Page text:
First of all it was a good "presentation" of requirements + suggested solutions
- well done!,
few comments/questions inline.
On 11/21/2013 11:18 PM, Vojtech Szocs wrote:
this is a summary of yesterday's review call, I'll try to highlight important Q/A
and things we agreed on.
Feel free to add anything in case I've missed something.
Q: Why don't we simply try to use existing Java SDK and adapt it for GWT apps? (asked
by Michael & Gilad)
altogether and target Java/GWT code
directly; we could simply take Java SDK and customize its abstractions where necessary,
i.e. using HTTP transport layer
implementation that works with GWT. In any case, this would mean coupling ourselves to
Java SDK (which has its own release cycle)
and I think this would complicate things for us.
not sure i buy this one :), this is the purpose of any sdk, including the
one you about to write, people that will use it, will be "coupling" to it ...
common denominator for *any* web application that wants to work with REST API. oVirt
generation process to be independent of any other SDK (people responsible for maintaining
should have full control over generated code).
what do you mean by "people should have full control over generated code"? the
code generation is to ease maintenance, i.e you/maintainer should not write the feature
once it available in api, just run CodeGen and you'll get it for free, but this is
Q: What about functionality currently used by oVirt UI but not supported by REST API?
(asked by Einav)
[For example, fetching VM entity over GWT RPC also returns related data such as
A: Based on discussion I've had with other colleagues after yesterday's review
call, I don't think that
separate support-like backend layer is a good idea. Instead, this is the kind of
functionality that could be
placed in oVirt.js library. Logical operations like "get VMs and related data"
would be exposed through oVirt.js
(callback-based) API and ultimately realized as multiple physical requests to REST API
oVirt.js client would be completely oblivious to the fact that multiple physical requests
are dispatched. In fact,
since HTTP communication is asynchronous in nature, oVirt.js client wouldn't even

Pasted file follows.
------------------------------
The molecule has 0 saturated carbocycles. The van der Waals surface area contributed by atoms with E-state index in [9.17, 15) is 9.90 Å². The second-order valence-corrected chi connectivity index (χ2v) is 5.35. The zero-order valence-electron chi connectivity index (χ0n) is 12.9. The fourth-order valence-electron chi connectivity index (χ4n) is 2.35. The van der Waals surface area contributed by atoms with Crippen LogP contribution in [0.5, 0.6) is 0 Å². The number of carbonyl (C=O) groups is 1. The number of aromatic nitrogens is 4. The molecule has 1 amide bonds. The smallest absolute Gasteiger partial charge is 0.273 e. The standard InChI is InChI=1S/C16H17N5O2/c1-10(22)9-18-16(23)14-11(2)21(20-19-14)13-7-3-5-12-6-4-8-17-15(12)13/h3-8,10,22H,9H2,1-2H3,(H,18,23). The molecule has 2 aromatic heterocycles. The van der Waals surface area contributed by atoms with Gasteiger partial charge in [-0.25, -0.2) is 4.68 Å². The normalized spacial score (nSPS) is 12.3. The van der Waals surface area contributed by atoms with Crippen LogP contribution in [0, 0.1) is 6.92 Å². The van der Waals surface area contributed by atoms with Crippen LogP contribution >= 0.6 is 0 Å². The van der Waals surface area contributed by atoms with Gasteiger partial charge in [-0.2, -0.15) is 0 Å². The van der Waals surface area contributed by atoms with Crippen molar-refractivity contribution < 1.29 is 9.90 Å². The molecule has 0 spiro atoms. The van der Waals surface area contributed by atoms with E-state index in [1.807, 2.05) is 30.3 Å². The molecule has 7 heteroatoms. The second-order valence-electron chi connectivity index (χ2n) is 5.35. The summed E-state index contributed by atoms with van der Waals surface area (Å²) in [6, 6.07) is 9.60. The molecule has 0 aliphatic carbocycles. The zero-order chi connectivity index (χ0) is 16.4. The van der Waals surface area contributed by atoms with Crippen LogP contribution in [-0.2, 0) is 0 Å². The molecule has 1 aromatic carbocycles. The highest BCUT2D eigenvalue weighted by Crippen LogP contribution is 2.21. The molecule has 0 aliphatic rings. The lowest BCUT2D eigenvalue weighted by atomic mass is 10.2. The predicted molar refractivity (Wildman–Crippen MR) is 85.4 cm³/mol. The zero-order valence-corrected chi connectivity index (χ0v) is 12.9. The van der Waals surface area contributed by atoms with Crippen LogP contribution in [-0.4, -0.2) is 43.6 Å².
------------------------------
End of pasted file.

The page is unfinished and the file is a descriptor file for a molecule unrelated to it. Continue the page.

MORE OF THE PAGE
notice any difference in terms of API
instead of blocking one - after all,
blocking API on top of non-blocking implementation sounds pretty much like leaky
callbackToGetExtraDataForGivenVm, // might cause extra physical requests to REST
callbackFiredWhenAllDataIsReady // update client only when all data is ready
actually this the main bottleneck in moving UI to work on top of REST, and
most interesting/complex part of this project,
you should think of very wise polling mechanism cause callbacks is a nice
thing on paper, but behind the scene it all about polling:
- the entity/s till action got accomplished
- add to this updating different grids
- running multiple actions
- showing events
- and obviously much more
and don't forget that every polled entity should be marshalled from xml to the
entity so at the end, "callbacks" mechanism will be extremely CPU consuming.
Binding + high-level oVirt.js library.
I agree that conceptually both above mentioned projects should go into dedicated
"ovirt-engine-sdk-js" git repository and
have their own build/release process. However, for now, we're just making baby steps
so let's keep things simple and prototype
these projects as part of "ovirt-engine" git repository.
... we can complicate things anytime, but we should know that any complex system that
works has inevitably evolved from simple
system that works ... (quote from http://en.wikipedia.org/wiki/Gall%27s_law
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